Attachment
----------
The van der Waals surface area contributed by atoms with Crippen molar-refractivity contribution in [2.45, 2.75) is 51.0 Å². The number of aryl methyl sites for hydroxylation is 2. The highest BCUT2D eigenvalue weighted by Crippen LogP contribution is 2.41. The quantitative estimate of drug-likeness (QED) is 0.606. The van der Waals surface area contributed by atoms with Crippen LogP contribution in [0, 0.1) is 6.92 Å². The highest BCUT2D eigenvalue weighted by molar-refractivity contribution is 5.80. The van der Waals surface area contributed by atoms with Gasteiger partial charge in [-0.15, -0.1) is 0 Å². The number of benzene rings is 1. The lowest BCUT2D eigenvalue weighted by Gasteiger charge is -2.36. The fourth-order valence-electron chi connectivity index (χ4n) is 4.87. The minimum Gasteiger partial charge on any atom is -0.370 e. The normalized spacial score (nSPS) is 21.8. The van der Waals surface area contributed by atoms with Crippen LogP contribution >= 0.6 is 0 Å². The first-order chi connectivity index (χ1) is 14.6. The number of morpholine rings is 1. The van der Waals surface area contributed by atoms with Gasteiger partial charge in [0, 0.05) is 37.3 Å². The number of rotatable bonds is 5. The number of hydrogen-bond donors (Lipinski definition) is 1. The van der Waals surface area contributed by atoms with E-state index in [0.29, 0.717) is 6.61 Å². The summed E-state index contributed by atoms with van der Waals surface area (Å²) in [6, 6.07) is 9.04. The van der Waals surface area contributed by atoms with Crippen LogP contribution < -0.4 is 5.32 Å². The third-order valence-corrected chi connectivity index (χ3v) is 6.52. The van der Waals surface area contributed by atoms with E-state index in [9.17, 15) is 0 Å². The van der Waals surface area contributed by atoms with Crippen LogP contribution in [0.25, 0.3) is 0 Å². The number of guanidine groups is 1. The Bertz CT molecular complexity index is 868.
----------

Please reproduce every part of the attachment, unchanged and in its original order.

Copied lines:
The van der Waals surface area contributed by atoms with Crippen molar-refractivity contribution in [2.45, 2.75) is 51.0 Å². The number of aryl methyl sites for hydroxylation is 2. The highest BCUT2D eigenvalue weighted by Crippen LogP contribution is 2.41. The quantitative estimate of drug-likeness (QED) is 0.606. The van der Waals surface area contributed by atoms with Crippen LogP contribution in [0, 0.1) is 6.92 Å². The highest BCUT2D eigenvalue weighted by molar-refractivity contribution is 5.80. The van der Waals surface area contributed by atoms with Gasteiger partial charge in [-0.15, -0.1) is 0 Å². The number of benzene rings is 1. The lowest BCUT2D eigenvalue weighted by Gasteiger charge is -2.36. The fourth-order valence-electron chi connectivity index (χ4n) is 4.87. The minimum Gasteiger partial charge on any atom is -0.370 e. The normalized spacial score (nSPS) is 21.8. The van der Waals surface area contributed by atoms with Crippen LogP contribution >= 0.6 is 0 Å². The first-order chi connectivity index (χ1) is 14.6. The number of morpholine rings is 1. The van der Waals surface area contributed by atoms with Gasteiger partial charge in [0, 0.05) is 37.3 Å². The number of rotatable bonds is 5. The number of hydrogen-bond donors (Lipinski definition) is 1. The van der Waals surface area contributed by atoms with E-state index in [0.29, 0.717) is 6.61 Å². The summed E-state index contributed by atoms with van der Waals surface area (Å²) in [6, 6.07) is 9.04. The van der Waals surface area contributed by atoms with Crippen LogP contribution < -0.4 is 5.32 Å². The third-order valence-corrected chi connectivity index (χ3v) is 6.52. The van der Waals surface area contributed by atoms with E-state index in [9.17, 15) is 0 Å². The van der Waals surface area contributed by atoms with Crippen LogP contribution in [0.25, 0.3) is 0 Å². The number of guanidine groups is 1. The Bertz CT molecular complexity index is 868.